Rinck - Organ Works
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Johann HeinrichChristian Rinck (1770-1846)
Johann Heinrich Christian Rinck was born on 18th February 1770 atElgersburg in Thuringia. He had his first musical training from his father, anorganist and teacher, studying also with a number of other teachers inThuringia and soon outstripping them. At the age of sixteen he went to Erfurtas a pupil of Johann Christian Kittel, himself one of Johann Sebastian Bach'smost important pupils, who valued his talent so highly that he soon made himhis deputy as organist at the Predigerkirche. By 1789 Rinck had reached theposition of organist at the principal church in Giessen and shortly after beingappointed director of music at Giessen University, he moved, in 1805, to thebetter paid position of cantor and organist at the principal church inDarmstadt, where he remained until his death on 7th August 1846. There hedisplayed his various abilities, as organist, teacher, an expert on the organand as a composer. In spite of the limited number of his extremely successfulconcert tours in Germany, he won an important international reputation, earningmany honours, among others appointment as Court Organist in Darmstadt and anhonorary doctorate from the University of Giessen. His reputation as "theGerman Bach", notably in France and England, rested mainly on his manypublished, widely distributed and commercially successful compositions,including works not only for the organ but also vocal and chamber music. Hisorgan pupils included Friedrich Hesse and he influenced a whole generation oforganists in Germany and subsequently in France. His collection of musicmanuscripts, which includes several important sources for the music of Bach,received from his teacher Kittel, still retains its value for musicologists.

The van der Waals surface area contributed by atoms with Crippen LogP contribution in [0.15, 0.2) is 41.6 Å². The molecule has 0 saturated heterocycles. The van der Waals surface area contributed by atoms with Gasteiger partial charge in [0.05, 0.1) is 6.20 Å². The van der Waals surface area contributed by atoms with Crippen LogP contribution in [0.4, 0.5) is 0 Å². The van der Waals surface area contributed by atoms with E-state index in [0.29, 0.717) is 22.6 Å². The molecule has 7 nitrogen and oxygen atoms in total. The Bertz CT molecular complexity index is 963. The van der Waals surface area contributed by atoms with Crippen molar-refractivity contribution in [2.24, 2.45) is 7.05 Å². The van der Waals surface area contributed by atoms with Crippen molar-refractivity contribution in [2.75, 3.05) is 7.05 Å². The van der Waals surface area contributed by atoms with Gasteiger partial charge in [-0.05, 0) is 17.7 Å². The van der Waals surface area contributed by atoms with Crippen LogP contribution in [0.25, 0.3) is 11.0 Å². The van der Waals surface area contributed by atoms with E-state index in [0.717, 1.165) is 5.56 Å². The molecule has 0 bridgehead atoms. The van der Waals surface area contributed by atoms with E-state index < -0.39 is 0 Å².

Although born twenty years after the death of Johann Sebastian Bach,Rinck was, nevertheless, strongly influenced by the latter's style, while stillaccepting the revolutionary developments in the music of his time asrepresented by his exact contemporary Beethoven. The diversity of his own stylemay be partly explained by these divergent stylistic influences and partly by acommercial instinct for the market. Rinck's popularity among the organists ofhis time is seen in the presence of his compositions in almost all of thenumerous collections of organ music for liturgical purposes. In general hisorgan works adhere to a contrapuntal church style, with smaller formsprevailing. Especially in the shorter preludes, however, original, rhythmicallyinteresting motifs and occasional surprising harmonic changes are to be found.